By allowing ads to appear on this site, you support the local businesses who, in turn, support great journalism.
Responders respond to blizzard
Despite storm, weekend could have been worse
new_deh_snow storm story pic.jpg
City of Great Bend Street Division crews clear snow from Williams Monday afternoon. This Sunday’s blizzard caused headaches for city and county officials, but they say it caused no serious problems. - photo by DALE HOGG Great Bend Tribune

In the spirit of the Thanksgiving weekend, the Barton County Commission Monday morning thanked the efforts of county personnel who braved Sunday’s wind-whipped blizzard, a storm that choked roads with drifts and left many in the dark.

“We want to thank our Road and Bridge crews,” commission Chairwoman Jennifer Schartz said. “We are grateful they are out there.”

Commissioner Don Davis extended that thank you to law enforcement and other first responders.

The crews headed into the teeth of the storm Sunday, but couldn’t get much done because of the continual drifting, County Administrator Phil Hathcock said. However, come 6:30 a.m. Monday, they were back at it.

“We were pretty lucky,” Sheriff Brian Bellendir said. He reported 20 vehicles that had slide off roadways, but no major accidents.

“We had zero visability for a while,” he said, adding he had four deputies out tracking conditions. “It was bad.”

However, most residents heeded forecasts and warnings to stay home, he said.

Within the City of Great Bend, “the ice was worse than the snow,” said Street Superintendent James Giles. But, all in all, “I think it went really well. We got done what we needed to get done.”

Giles said his guys were out early Sunday, dealing with streets and power outages. There were two traffic signals that stopped working, either from power outages or the freezing temperatures.

The powerful storm system emerged over the Central Plains states late Saturday night into Sunday spreading snow, very strong northwest winds and much colder air to the region, according to the National Weather Service. Blizzard conditions become widespread across much of central and northeast Kansas on Sunday with wind gusts over 60 miles per hour and snowfall accumulations exceeding six inches across portions of central Kansas, including Barton County.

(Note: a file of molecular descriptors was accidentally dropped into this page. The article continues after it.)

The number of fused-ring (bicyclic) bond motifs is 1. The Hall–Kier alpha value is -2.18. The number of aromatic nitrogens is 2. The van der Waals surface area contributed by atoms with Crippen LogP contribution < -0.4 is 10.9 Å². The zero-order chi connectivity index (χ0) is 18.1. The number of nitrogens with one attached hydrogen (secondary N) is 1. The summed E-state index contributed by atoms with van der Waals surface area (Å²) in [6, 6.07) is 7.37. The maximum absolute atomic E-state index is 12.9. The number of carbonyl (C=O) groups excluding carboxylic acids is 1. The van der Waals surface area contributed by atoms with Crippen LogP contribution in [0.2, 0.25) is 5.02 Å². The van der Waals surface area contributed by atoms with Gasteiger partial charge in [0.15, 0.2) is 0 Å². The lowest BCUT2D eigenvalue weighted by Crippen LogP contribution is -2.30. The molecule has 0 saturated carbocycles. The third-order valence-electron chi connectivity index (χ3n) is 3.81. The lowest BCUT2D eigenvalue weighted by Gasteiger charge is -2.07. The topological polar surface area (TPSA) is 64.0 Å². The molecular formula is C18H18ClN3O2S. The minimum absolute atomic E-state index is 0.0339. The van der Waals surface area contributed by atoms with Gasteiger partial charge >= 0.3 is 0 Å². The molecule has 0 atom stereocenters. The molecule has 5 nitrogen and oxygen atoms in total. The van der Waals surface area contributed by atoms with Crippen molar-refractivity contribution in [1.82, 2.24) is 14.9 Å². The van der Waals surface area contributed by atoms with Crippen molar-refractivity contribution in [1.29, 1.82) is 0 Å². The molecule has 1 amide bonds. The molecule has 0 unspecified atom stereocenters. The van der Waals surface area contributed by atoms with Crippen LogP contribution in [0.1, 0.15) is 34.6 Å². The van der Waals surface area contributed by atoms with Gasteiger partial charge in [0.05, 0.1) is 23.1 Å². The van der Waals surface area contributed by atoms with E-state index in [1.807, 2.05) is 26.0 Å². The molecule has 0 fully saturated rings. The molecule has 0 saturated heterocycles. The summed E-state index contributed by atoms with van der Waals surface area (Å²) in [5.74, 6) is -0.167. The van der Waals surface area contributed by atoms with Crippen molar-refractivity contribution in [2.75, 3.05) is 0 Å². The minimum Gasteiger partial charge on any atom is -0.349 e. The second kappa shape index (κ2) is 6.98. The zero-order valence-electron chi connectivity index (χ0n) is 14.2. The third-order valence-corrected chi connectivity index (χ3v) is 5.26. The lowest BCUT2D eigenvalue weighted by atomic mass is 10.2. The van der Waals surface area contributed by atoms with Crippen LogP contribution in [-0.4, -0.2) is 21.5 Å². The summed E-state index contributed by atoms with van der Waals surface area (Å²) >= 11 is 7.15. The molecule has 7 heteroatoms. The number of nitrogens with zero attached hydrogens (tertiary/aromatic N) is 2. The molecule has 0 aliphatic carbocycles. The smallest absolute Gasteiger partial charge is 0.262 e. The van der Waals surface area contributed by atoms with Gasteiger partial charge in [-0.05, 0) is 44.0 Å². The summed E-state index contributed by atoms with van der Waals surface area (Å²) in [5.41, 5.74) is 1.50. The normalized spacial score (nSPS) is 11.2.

A handful of locations in northeast Kansas received over a foot of snow. 

The storm also knocked out power to many in the Golden Belt. Residents in Great Bend, Hoisington and surrounding area were without electricity sporadically or for sustained periods Sunday.


Statewide response

Gov. Jeff Colyer Sunday issued a State of Disaster Emergency declaration for the state in response to the winter storm. The declaration authorized the use of state resources and personnel to assist with response and recovery operations in affected counties. 

The Kansas Division of Emergency Management activated the State Emergency Operations center in Topeka to a partial level, to monitor the weather and coordinate any state emergency response operations.

The Kansas Department of Transportation has reported multiple road closures due to visibility including I-70 eastbound and westbound from Salina to WaKeeney. And, the KDEM received reports of vehicles getting stuck in the snow and those individuals leaving their vehicles and walking in the storm. 

Westar Energy and Midwest Energy reported power outages across multiple counties in the western and northeastern portions of the state.